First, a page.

In this study, price-rapid exchange® (Cordis, FL, USA) will be evaluated in the treatment of asymptomatic carotid artery stenosis. Traditional indications for stent placement will be used: stenosis of 70% or more demonstrated by carotid artery duplex, CTA or MRA. The stent is placed into the area of stenosed carotid artery using percutaneous approach in the operating room. The artery is visualized by injecting contrast material, a vascular protective device, angioguard® (Cordis, FL, USA), is placed downstream from carotid artery stenosis, the stent is inserted and expanded by a balloon, amiia® (Cordis, FL, USA). Furthermore, a completion angiography is preformed to visualize the final stent location and the protective vascular device is removed. A regiment of 100mg Aspirin, once daily, is initiated before endovascular treatment, and then continued as a part of a permanent treatment. Five thousand units of intravenous heparin are given at the beginning of the endovascular procedure. Heparin is than continued at 500 units per hour for the next 12 hours. The patient is discharged one day after the procedure.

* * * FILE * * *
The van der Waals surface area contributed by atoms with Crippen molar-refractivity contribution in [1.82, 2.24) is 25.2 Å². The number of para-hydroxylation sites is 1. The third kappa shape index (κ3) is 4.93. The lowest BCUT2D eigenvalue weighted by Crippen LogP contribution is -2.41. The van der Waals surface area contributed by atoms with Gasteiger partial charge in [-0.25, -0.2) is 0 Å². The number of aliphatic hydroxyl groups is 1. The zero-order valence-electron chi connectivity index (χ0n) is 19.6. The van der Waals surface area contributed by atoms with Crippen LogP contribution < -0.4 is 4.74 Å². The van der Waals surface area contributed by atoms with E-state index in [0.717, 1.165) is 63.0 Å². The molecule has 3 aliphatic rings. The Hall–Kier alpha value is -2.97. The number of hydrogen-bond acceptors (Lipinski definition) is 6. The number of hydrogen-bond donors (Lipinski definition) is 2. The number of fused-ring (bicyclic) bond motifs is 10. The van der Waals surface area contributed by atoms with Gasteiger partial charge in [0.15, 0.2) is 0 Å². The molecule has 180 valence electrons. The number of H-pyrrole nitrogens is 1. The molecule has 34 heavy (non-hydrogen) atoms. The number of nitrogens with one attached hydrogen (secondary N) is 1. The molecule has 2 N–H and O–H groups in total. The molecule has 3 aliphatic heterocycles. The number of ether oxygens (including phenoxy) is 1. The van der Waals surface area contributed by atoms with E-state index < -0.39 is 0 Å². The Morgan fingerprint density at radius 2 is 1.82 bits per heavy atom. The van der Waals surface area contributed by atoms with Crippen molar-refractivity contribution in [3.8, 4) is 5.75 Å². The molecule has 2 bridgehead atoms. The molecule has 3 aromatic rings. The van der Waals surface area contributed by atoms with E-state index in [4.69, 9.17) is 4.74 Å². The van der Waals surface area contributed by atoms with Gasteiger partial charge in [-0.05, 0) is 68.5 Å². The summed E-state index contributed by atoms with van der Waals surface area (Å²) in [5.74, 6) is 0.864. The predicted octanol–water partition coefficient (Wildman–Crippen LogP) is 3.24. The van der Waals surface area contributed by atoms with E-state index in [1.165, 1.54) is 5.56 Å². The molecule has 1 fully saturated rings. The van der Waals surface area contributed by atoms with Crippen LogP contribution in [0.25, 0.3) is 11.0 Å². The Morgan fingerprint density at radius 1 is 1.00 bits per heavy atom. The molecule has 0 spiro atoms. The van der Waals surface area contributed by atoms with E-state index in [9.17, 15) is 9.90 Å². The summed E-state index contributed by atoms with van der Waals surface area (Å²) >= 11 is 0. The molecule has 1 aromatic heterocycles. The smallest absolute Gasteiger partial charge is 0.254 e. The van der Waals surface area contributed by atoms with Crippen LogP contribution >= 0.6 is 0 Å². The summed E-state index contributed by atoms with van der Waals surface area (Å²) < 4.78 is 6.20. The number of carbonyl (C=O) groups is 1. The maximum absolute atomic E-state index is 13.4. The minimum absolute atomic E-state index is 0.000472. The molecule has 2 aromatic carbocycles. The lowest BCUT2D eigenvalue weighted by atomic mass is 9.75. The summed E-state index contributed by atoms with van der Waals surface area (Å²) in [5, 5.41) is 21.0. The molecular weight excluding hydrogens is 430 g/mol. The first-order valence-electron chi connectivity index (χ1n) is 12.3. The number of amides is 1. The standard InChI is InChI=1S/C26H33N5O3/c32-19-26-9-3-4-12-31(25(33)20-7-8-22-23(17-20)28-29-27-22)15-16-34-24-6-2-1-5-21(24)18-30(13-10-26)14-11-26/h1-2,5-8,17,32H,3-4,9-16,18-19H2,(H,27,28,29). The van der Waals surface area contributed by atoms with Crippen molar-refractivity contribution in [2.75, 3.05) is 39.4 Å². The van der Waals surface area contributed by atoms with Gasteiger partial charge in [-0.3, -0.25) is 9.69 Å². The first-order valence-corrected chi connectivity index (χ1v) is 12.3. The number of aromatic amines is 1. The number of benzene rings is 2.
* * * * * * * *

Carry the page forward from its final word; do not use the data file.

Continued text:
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Study Type : Interventional  (Clinical Trial)
Actual Enrollment : 137 participants
Allocation: Randomized
Intervention Model: Parallel Assignment
Masking: None (Open Label)
Primary Purpose: Treatment
Official Title: A Randomized Evaluation of Short Term and Long Term Outcome After Endovascular Repair by Stenting of Carotid Artery Stenosis in Patients With Severe (70% and Higher) Asymptomatic Carotid Stenosis
Study Start Date : January 2009
Actual Primary Completion Date : September 2015
Actual Study Completion Date : September 2015

Arm Intervention/treatment
Active Comparator: CAS
carotid artery stenting
Procedure: carotid artery stenting
carotid artery angiography, angioplasty and stenting
Other Names:
  • carotid stent - precise - rapid exchange® (Cordis, FL, USA)
  • carotid artery filter - angioguard® (Cordis, FL, USA)

Active Comparator: CEA
carotid endarterectomy
Procedure: carotid endarterectomy
open surgery including endarterectomy

Primary Outcome Measures :
  1. comparison of cardiovascular mortality and morbidity which includes cardiac and neurological morbidity (TIA and CVA) in the two invasive treatments of asymptomatic carotid artery stenosis [ Time Frame: 2 years ]

Secondary Outcome Measures :
  1. incision site morbidity [ Time Frame: 2 years ]